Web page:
top of page

GDMBR Chapter 5

Salida, CO, to Dillon, CO

Hejdå, Salida

After partying in Salida, it took a little longer than usual to wake up the next morning, but by 10:00a I was back on the trail... only to realize a couple uphill miles later that I left my phone at camp.

Feeling sorry for me, Omar offered to shuttle me back to where I had turned around. On the way up, we passed the three Belgiums I had originally met in Platoro! I really thought they were ahead of me.

I yelled at them from the car window and said I'd see them again soon. One of them yelled back they'd heard more about me... I'm guessing they stayed at the hostel in Salida that David runs.

Omar dropped me off and I slipped into a really fun groove of cycling, listening and singing along to music in my earbuds with a little bit of a tail/crosswind.

An unexpected shuttle

About 16 miles in, I heard a car come up from behind and slow way down -it was Omar! Apparently the group decided against one more ride before heading home, so he decided to come find me again.

He ended up shuttling me a few more miles and it was fun talking and listening to Bad Bunny's latest album as he translated and explained the songs to me.

Robert's Cabin

We got to the base of Boreas Pass Road where a USFS cabin was marked on my map as a place to stay. However, most of the windows were boarded up and the front door was deadbolted shut.

It was cold and windy with flurries blowing in from higher up the mountain. About to hop on my bike for a campsite a couple miles up, he decided to check the windows. And wouldn't ya know it; the front window wasn't bolted!

We crawled inside the rugged mid-19th century log cabin, started a fire in the wood-burning stove and made some of my freeze-dried meals for a late lunch.

After Omar left, I collected more wood and used the cabin axe to split the larger logs.

I fully expected the Belgiums to show up, as it seemed like a logical next stopping point. I even tidied the place up and kept the fireplace going until well after dark, but alas they never arrived.

That night I kept waking to the sound of mice, that scurried along the perimeter of the room chewing through God-knows-what. It vaguely sounded like footsteps on gravel and I kept thinking someone was outside messing with my bike.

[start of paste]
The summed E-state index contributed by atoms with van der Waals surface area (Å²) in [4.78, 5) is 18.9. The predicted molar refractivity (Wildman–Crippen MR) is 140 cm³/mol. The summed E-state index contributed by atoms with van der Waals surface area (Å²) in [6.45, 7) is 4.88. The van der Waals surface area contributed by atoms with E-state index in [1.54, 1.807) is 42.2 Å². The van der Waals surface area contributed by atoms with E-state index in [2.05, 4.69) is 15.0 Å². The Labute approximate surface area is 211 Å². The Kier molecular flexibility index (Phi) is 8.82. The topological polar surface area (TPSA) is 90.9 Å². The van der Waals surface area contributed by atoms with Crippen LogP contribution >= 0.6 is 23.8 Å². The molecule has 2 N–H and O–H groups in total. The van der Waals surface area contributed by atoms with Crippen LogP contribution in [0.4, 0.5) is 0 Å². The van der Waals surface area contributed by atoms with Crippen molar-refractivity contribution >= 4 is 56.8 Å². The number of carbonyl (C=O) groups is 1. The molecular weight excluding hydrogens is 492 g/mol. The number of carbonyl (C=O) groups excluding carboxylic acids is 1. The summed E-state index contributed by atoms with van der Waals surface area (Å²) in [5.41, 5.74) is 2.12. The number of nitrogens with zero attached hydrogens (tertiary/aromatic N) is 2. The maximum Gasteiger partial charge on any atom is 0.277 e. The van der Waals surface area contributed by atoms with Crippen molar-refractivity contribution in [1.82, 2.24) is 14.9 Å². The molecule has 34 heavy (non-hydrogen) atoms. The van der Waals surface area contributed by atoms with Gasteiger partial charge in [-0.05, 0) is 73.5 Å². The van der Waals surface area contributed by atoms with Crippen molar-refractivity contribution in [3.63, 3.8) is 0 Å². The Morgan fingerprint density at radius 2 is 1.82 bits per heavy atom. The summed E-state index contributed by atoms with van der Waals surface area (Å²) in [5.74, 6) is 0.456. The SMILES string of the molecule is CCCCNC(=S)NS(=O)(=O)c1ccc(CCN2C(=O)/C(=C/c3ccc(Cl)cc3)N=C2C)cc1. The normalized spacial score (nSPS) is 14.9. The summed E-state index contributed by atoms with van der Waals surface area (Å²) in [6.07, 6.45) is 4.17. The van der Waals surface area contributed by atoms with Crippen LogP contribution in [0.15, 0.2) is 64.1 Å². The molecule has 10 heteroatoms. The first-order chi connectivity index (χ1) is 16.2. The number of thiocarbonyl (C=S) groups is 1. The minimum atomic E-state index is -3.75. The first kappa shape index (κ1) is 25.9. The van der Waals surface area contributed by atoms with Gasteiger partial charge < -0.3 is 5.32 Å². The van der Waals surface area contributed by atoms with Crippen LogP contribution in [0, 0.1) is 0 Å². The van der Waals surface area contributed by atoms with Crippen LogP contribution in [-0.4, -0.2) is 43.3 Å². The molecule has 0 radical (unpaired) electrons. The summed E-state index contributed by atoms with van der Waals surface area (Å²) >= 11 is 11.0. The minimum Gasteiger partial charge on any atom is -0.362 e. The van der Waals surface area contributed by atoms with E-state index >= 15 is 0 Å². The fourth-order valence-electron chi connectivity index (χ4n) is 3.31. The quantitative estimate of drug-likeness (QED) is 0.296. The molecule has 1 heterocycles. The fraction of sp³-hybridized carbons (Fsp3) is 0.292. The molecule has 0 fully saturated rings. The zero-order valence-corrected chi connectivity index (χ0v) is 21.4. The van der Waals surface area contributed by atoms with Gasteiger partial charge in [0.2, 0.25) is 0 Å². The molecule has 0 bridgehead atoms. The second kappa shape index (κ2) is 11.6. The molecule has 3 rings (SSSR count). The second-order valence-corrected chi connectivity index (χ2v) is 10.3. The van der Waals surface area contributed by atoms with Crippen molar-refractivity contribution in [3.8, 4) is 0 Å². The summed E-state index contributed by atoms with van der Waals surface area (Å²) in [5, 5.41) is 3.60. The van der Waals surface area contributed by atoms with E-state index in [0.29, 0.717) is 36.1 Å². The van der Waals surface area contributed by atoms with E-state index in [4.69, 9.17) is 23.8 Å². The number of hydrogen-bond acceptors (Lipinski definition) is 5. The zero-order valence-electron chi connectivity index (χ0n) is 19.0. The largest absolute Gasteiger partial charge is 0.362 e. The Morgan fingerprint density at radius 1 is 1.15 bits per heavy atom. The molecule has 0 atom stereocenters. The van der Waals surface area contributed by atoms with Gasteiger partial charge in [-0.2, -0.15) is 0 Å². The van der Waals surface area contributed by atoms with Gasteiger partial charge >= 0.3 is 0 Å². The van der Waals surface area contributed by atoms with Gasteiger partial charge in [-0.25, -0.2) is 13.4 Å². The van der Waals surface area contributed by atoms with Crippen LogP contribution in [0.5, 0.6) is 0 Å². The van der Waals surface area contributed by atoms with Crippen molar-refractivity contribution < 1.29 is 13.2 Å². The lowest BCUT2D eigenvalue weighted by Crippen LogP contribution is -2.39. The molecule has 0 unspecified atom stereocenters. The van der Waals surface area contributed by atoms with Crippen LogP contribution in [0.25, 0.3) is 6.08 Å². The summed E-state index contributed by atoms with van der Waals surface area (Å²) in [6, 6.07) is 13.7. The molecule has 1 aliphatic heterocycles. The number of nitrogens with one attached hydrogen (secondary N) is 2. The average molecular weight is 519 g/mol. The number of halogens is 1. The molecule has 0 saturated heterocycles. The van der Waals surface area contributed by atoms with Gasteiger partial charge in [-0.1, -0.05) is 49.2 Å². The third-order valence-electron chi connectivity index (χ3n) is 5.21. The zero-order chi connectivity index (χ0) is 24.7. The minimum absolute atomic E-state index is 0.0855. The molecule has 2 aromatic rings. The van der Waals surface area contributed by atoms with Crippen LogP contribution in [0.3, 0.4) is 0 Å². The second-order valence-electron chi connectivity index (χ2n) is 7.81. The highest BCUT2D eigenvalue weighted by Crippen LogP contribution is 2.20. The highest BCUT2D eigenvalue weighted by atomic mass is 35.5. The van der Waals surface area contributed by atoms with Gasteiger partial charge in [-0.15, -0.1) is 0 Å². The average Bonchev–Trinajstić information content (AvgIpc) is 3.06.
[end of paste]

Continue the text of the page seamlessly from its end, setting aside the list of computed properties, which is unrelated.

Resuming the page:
Logically, I knew there was absolutely zero chance someone was up there in the middle of the night looking to steal my bike, but my lizard brain thought otherwise.

I'm so glad I was able to stay in the warm cabin that night; it was so cold that all the water I left outside on my bike was frozen solid the next morning.

Boreas Pass

The next day was another quick 32 miles up over Boreas Pass to Breckenridge, then skirting Dillon Reservoir to the town of Dillon.

The climb up was clear of snow, although the ground was quite wet and felt like riding through playdough.

Once I made it to the top, the sky turned dark, it started to snow and the wind picked up.

A snowy, muddy slip-n-slide

As soon as I turned the first corner on the descent into Breckenridge, I hit snow.

I tried riding through it but kept wiping out, so I ended up walking my bike maybe half a mile. My shoes kept developing these thick snow clumps under the balls of my feet that I had to keep knocking off.

As I descended in elevation, the snow turned to mud. I climbed back on my bike and had a ball going down. I got SO muddy and although I had a lot of close calls, never fell.

...I may or may not have intentionally aimed for some big mud puddles...

It was so cold though. My feet were wet and my hands were completely numb.


To warm up, I decided to stop downtown for a hot sandwich, macchiato and chocolate chip cookie at The Crown.

While trying to get my bike up the stairs, a man offered to help me.

Low and behold it was Clay Schwarck; a seasoned bike mechanic and the owner of Neighborhood Bike Breckenridge!

We talked bikes for a bit and he suggested I stop by Carvers to have them give Nolie a lookover.

Nolie was all good, but I did take advantage of the bike wash...

A(nother) late spring snowstorm

The whole way down Boreas Pass, I kept getting winter weather advisory alerts on my GPS.

Once I got to a wifi area I checked a more-detailed forecast, and it seems this area is expecting between 4 and 12 inches of snow tonight and into tomorrow.

One of my neighbors is letting me hunker at their condo in Dillon for a couple nights. Here's to hoping we don't get much snow and I'm back on the trail Thursday!

Not gonna lie though, I'm really looking forward to an off day, hitting a good breakfast joint and REI, rethinking my food situation, doing more laundry and taking another shower!

Video dispatches from the trail:

Recent Posts

See All


bottom of page